Sunday, March 4, 2012
On Sam Harris's Lying
Here's a statement of Harris's argument in Lying:
...Harris argues that we can radically simplify our lives and improve society by merely telling the truth in situations where others often lie. He focuses on “white” lies—those lies we tell for the purpose of sparing people discomfort—for these are the lies that most often tempt us. And they tend to be the only lies that good people tell while imagining that they are being good in the process...
This statement is right and qualifies my earlier attempt at paraphrasing Harris's argument before I finished his essay, which now I have. I'd said his central argument is an absolute prohibition against lying. This is wrong. Harris rejects and argues against that position, which was Kant's. He offers the example of a murderer coming to your door and asking if you know where x is when x is hiding in your house. Kant would say you can't lie then. Harris says there is no reason not lie then to save x's life.
So a better statement of Harris's argument is, as the quote suggests, that in the run of ordinary situations one ought never lie and that includes well-intentioned white lies told, say, to spare another's feelings. So there is an absolutism to Harris's position: short of exigencies implicating life or grievous injury and short of situations when human relationship ceases, say in war, and perhaps, while unstated by Harris, in situations analogous to protecting life and limb, to war, and to the breakdown of human relationship, one ought never lie. One of the big reasons for this prohibition is precisely that lying itself implicates the destruction of the existing human relationship between the liar and those lied to.
One weakness in Harris's argument is that it has the quality of preaching to the choir. So while his exploration of the reasons for not lying is illuminating and therefore worthwhile, I wonder whether he finally improves on the easiness of conventional understanding on the issue of lying, which Harris argues is insufficient:
...After all, most people already believe that is generally wrong--and they also know that some situations seem to warrant it...
Harris in the brunt of his argument attacks that latter part of conventional understanding about it being all right to lie in "some situations," save for the exceptional instances noted. He says never to lie in all situations where the context is human relationship. That's where his absolutism of a kind emerges. And in that claim for absolutism, I'd argue, his reasoning founders.
I think I can demonstrate that foundering by turning his own example back on him. He posits a prosaic example-he is, after all, centering his argument in relational contexts-of your wife or girl friend or someone close to you asking whether she looks fat in the dress she is wearing when in fact she does. So the to-be-prohibited white lie consists in telling her she doesn't to spare her feelings. But saying this breaks down trust, starts a fissure in the relationship, separates her from reality, keeps information from her that might if told to her help her, raises the possibility of being caught out in the deceit and not being believed in the future, dishonours her request of honesty from you, and other such things. So don't lie to her.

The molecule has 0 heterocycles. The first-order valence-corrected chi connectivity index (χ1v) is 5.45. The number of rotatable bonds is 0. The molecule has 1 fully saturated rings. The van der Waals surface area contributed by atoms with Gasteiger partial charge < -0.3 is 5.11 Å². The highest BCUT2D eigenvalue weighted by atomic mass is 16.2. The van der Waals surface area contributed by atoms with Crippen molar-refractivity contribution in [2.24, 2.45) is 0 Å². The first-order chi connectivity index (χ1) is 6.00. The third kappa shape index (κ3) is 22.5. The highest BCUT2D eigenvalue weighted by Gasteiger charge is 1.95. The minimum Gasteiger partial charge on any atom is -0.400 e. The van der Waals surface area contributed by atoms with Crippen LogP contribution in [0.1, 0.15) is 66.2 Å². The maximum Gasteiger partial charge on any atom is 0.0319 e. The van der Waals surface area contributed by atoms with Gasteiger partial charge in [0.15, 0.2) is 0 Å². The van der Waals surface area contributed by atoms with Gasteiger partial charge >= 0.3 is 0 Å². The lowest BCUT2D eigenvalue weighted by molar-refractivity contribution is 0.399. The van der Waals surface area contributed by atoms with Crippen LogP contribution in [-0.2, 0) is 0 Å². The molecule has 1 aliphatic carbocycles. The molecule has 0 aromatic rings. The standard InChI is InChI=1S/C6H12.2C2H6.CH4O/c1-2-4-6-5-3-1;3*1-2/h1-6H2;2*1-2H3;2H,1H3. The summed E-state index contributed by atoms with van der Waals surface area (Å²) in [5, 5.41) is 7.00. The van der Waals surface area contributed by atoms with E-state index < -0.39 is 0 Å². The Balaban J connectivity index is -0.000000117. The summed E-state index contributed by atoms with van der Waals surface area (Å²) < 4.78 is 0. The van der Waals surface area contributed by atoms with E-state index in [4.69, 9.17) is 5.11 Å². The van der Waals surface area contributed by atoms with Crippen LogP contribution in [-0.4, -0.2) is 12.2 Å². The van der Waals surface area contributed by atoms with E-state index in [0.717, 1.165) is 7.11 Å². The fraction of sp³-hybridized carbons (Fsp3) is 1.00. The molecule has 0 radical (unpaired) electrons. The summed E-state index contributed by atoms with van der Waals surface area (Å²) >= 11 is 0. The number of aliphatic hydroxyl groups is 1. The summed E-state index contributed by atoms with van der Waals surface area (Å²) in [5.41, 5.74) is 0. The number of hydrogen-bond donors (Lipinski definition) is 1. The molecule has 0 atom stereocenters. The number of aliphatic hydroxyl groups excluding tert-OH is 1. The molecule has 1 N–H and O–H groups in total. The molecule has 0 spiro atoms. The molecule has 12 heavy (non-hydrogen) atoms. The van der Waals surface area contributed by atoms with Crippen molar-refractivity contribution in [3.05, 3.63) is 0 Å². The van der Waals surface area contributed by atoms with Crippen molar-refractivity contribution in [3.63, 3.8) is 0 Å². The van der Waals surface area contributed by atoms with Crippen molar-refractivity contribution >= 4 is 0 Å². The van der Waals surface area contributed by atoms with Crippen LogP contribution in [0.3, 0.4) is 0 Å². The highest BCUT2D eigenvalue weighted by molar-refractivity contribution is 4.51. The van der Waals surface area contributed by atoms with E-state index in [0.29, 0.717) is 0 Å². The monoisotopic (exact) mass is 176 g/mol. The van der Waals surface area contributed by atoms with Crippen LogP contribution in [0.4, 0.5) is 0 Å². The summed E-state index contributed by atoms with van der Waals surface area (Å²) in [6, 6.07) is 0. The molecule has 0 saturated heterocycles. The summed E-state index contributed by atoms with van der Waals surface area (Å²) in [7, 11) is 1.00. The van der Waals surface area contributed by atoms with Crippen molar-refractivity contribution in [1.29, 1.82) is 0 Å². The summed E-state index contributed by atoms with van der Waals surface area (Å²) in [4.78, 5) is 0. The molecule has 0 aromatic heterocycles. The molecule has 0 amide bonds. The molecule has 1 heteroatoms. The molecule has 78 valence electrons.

But I can imagine circumstances where such a lie seems justifiable. Imagine for example that that person has been looking forward to this evening in this dress for a long time. Imagine that you have been meaning to suggest to her that she should lose some weight. Imagine that the evening is of great significance to her and add to that she needs to do something significant herself, and needs a clear, calm head, for, say, a speech or a performance. Don't these circumstances argue for a justifiable white lie that will get your partner or close friend through the night to be followed, let's say, by the next day's admission, lovingly told, that she did look heavy in that dress and that she should lose some weight and you didn't tell her last night because you knew how important the evening was to her?
Or another example , more humanly weighty: someone is on their death bed, within hours or a day or two of death. He never knew, say, his now deceased wife had cheated on him. He speaks to you reminiscing about her and asks, not just rhetorically, wasn't she a wonderful woman to be so devoted and faithful to him. Relationship informs the context here because until this dying man dies you have a relationship with him and all of Harris's reasons for not lying could be brought to bear here. But it seems an austere, inhumane and perhaps a monstrous counsel to preach here the imperative of absolute truthfulness in the context of relationship. I would let my dying friend die with his illusion about his wife's absolute commitment to him, let him die happier in at least that regard.
Now it may be objected that my examples are extreme instances of extreme circumstances, perhaps exceptions that prove the rule. But my answer to that is that it's precisely the exceptions, the white lies, the " some situations" that Harris addresses his argument to. So once a few examples break the back of his absolutist position about no lying in relational instances, hasn't his argument caved in on itself? And isn't the conclusion exactly what the dismissed conventional understanding sets forth: a "default position" of no lying with circumstance driven exceptions, which, in the infinite variety of their imagining, precisely disprove the rule, the rule that wants to admit of no exceptions?